Performance-rights collections paid to record companies (producers) and performers are often seen as the poor relation to authors’ rights, with global receipts from performance rights traditionally much lower than the equivalent authors’-rights total. Yet for the past couple of years the growth in performance-rights collections has outshone authors’-rights collections. Moreover, the revenue stream is growing in importance as the recorded-music industry continues to battle falling sales.
Annual trade revenues from recorded-music sales are still on a downward curve. Even the most optimistic of analysts has suggested that global growth is unlikely to return for at least a couple of years. But, although trade revenues have fallen almost annually since the turn of the century, rights collections have fared much better. In recent years, it has been the sharp growth in performance-rights royalties paid to producers and performers that have led the way.
Inevitably, the drop in recorded-music sales led record companies to search for new income streams. Figures published earlier this month by UK trade association the BPI showed just how important alternative income streams have become. The BPI said revenues earned by UK record companies from sources other than the sale of CDs, DVDs and digital music accounted for 20.5% of the total trade revenues last year. Although performance rights are just one of several alternative income streams, their importance is growing annually.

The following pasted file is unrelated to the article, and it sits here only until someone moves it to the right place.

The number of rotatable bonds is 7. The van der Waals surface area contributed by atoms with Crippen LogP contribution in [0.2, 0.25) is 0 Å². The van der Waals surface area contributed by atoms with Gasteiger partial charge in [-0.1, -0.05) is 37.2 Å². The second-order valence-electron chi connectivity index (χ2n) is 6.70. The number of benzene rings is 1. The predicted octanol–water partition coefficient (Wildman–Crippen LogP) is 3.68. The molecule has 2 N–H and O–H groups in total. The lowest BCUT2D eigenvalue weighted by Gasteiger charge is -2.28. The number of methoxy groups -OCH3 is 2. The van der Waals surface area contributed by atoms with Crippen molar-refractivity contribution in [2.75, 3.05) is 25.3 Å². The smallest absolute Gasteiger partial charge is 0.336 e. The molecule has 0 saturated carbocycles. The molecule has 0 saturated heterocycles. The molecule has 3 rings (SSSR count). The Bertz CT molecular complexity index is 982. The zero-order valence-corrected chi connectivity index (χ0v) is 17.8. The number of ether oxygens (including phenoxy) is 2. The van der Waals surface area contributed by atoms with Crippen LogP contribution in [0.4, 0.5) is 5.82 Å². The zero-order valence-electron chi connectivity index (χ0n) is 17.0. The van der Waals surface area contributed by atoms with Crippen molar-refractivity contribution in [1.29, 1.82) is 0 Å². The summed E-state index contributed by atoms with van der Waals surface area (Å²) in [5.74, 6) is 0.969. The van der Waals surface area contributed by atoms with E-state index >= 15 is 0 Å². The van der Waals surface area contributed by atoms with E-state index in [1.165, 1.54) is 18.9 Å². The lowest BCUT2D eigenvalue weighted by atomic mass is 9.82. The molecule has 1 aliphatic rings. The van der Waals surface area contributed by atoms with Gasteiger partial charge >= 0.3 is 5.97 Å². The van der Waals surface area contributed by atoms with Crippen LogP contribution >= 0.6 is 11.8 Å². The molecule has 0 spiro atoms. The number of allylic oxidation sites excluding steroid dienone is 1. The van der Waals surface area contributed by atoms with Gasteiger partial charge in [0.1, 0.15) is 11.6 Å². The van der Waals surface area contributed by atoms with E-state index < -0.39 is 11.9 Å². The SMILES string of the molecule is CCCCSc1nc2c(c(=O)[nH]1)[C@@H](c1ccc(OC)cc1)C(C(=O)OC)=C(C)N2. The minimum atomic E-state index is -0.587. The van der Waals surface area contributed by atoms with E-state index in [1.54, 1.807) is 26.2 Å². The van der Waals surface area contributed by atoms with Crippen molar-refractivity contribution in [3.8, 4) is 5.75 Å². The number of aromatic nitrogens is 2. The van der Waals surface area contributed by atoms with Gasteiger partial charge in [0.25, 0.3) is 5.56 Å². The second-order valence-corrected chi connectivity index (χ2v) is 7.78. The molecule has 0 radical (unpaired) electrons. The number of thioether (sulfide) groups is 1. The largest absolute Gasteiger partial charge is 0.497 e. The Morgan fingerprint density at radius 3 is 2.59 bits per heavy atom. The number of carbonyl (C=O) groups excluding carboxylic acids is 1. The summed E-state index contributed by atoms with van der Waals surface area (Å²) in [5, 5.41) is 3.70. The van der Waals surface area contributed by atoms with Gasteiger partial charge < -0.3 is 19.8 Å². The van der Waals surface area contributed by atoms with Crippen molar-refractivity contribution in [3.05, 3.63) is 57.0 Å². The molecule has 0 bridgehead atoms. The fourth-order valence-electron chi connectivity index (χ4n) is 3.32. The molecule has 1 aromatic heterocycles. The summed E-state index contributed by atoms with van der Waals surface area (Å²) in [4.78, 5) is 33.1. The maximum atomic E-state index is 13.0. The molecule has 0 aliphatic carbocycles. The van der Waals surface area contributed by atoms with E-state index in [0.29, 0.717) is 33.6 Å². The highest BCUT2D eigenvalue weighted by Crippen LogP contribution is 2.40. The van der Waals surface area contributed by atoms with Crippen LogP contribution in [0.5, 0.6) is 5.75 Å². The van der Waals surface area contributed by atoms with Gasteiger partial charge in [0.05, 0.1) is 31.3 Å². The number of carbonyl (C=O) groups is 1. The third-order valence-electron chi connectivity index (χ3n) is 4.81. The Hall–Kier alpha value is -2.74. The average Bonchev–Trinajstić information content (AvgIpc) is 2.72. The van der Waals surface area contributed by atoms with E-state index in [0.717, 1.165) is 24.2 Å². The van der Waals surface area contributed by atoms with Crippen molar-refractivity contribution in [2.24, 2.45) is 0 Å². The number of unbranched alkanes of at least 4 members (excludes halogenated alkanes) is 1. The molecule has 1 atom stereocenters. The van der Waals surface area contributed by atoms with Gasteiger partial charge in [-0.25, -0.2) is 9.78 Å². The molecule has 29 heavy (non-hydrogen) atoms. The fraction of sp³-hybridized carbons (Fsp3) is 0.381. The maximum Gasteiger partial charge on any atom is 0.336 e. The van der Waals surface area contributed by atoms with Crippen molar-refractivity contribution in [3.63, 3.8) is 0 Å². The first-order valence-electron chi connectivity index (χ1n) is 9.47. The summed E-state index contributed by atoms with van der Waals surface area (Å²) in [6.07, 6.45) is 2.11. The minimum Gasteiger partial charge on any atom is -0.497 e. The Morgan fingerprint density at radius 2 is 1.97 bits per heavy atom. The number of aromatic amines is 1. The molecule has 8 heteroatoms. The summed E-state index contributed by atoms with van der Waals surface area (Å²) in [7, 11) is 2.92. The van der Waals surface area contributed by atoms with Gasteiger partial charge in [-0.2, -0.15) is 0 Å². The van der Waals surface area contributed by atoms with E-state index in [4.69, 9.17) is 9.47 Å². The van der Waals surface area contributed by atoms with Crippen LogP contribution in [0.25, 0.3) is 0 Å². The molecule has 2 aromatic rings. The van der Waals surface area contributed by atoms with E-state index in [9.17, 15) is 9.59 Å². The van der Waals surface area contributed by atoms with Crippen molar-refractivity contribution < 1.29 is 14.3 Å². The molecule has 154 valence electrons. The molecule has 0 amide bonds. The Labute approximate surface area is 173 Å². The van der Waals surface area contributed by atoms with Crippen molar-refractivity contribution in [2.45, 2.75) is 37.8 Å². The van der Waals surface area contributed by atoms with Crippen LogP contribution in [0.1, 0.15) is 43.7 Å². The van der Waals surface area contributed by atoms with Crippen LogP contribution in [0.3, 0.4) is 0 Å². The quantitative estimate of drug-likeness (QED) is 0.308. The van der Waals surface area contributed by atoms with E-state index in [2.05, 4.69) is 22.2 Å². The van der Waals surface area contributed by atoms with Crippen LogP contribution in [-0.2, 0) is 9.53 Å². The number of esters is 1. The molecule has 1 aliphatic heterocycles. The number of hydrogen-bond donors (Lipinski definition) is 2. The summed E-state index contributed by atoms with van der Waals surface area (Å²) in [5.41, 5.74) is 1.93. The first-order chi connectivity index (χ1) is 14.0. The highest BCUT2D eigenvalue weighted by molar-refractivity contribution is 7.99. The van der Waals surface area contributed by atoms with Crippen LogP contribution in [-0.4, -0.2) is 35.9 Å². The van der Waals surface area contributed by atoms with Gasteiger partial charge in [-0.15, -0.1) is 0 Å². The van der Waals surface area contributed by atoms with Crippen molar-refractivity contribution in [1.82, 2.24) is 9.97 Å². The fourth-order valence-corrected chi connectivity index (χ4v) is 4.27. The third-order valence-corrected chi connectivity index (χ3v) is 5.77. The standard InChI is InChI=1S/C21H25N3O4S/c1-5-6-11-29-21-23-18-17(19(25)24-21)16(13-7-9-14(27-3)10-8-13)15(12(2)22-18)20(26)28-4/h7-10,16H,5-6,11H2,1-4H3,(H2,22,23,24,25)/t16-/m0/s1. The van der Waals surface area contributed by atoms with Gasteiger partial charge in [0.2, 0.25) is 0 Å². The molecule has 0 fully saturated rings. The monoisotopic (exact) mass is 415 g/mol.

Global performance rights in 2011
Globally, performance-rights distributions increased 9.4% last year, to US$1.7 billion, from US$1.55 billion in 2010 (see below table). Excluding the effects of exchange-rate fluctuations last year compared with 2010, total distributions were up 6.2%. Music & Copyright has calculated that performance-rights distributions to producers totaled US$895.8 million, up 5.9% compared with US$845.6 million in 2010. At constant currency-exchange rates, distributions to producers last year increased 3.1%. For performers, total distributions last year stood at US$803.8 million, up 13.6% compared with US$707.7 million in 2010. At constant currency-exchange rates, total distributions to performers rose 9.9%.
Assessing the annual performance-rights sector on a global level and comparing one performance-rights society against another can be unreliable because of the many territorial and operational differences. Several collection societies registered strong growth in collections and distributions last year compared with 2010, whereas others have been affected by circumstances related to developments confined to their country of operation only.
Even though the thorny issue of terrestrial AM/FM radio broadcasters’ payment of performance rights in the US has not been resolved, the country has quickly become the world leader for this type of rights payments. SoundExchange, which collects and distributes performance rights paid by digital broadcasters for producers and performers, received US$372.2 million in royalties from US digital-music services last year, up 40% year-on-year. Total distributions made by SoundExchange in 2011 stood at US$291.8 million, up from US$249.2 million in 2010. The likelihood is the distribution figure will rise sharply in 2012 as SoundExchange distributed US$204.4 million in digital royalties in the first six months of this year.
North America (US and Canada combined) accounted for 19.4% of the global total last year, up from 18.1% in 2010 (see above chart). Europe is the largest region for performance rights, accounting for 61% of the global distribution total last year, down from 62.1% in 2010.
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